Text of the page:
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Ancient Region of Anatolia
Caria (Καρία)
Location Southwestern Anatoliamarker
State existed: 11-6th c. BC
Language Carian
Biggest city Halicarnassus
Roman province Asia


Caria (from Luwian Karuwa meaning "steep country", Ancient Greek, Καρία) was a region of western Anatoliamarker extending along the coast from mid-Ionia (Mycalemarker) south to Lycia and east to Phrygia. The Ionian and Dorian Greeks colonized the west of it and joined the Carian population in forming Greek-dominated states there. The eponymous inhabitants of Caria were known as Carians, and they had arrived in Caria before the Greeks. They were described by Herodotos as being of Minoan descent, while the Carians themselves maintained that they were Anatolian mainlanders intensely engaged in seafaring and were akin to the Mysians and the Lydians. The Carians did speak an Anatolian language, which does not necessarily reflect their geographic origin, as Anatolian once may have been widespread. Also closely associated with the Carians were the Leleges, which could be an earlier name for Carians or for a people who had preceded them in the region and continued to exist as part of their society in a reputedly second-class status.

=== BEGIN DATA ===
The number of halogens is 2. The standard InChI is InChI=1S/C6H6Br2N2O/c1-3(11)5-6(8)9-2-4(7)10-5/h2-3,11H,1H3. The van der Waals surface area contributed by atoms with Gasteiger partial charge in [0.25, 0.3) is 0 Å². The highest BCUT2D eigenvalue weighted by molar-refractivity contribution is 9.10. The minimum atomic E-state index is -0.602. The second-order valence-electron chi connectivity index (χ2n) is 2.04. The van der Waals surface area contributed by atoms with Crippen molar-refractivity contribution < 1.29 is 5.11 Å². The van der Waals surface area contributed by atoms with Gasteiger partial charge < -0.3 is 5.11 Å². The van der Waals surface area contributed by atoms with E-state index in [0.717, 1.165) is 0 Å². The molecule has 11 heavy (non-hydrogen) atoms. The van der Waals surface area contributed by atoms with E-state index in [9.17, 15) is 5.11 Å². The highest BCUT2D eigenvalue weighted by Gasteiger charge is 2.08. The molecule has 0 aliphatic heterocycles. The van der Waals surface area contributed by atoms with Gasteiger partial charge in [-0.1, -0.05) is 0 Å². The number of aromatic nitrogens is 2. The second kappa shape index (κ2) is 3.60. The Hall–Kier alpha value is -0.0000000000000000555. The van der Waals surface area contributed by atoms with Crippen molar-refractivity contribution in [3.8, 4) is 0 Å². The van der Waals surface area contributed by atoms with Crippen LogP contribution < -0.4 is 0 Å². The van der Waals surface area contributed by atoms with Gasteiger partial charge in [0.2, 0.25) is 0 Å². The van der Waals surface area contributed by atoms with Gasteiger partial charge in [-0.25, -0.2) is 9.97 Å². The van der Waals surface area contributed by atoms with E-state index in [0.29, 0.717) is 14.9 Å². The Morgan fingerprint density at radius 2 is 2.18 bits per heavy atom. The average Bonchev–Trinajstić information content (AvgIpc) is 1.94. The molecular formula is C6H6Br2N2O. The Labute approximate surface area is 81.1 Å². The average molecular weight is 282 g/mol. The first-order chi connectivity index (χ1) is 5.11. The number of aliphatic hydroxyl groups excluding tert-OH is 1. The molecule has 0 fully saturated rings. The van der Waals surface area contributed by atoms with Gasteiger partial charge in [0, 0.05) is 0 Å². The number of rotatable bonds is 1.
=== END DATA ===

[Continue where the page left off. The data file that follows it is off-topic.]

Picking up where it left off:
Municipalities of Caria

Carian cities in white.
This map depicts the current rivers and coastline and certain features have changed over the years, notably Miletus, Heracleia, and Myus were on the south side of a gulf and Priene on the north side; the river Maeander has since filled in the gulf.
Also politically Telmessos, Miletus, and Kalynda were sometimes considered Carian and sometimes not
Cramer's detailed catalog of Carian towns in classical Greece is based entirely on ancient sources. The multiple names of towns and geomorphic features, such as bays and headlands, reveal an ethnic layering consistent with the known colonization.

Coastal Caria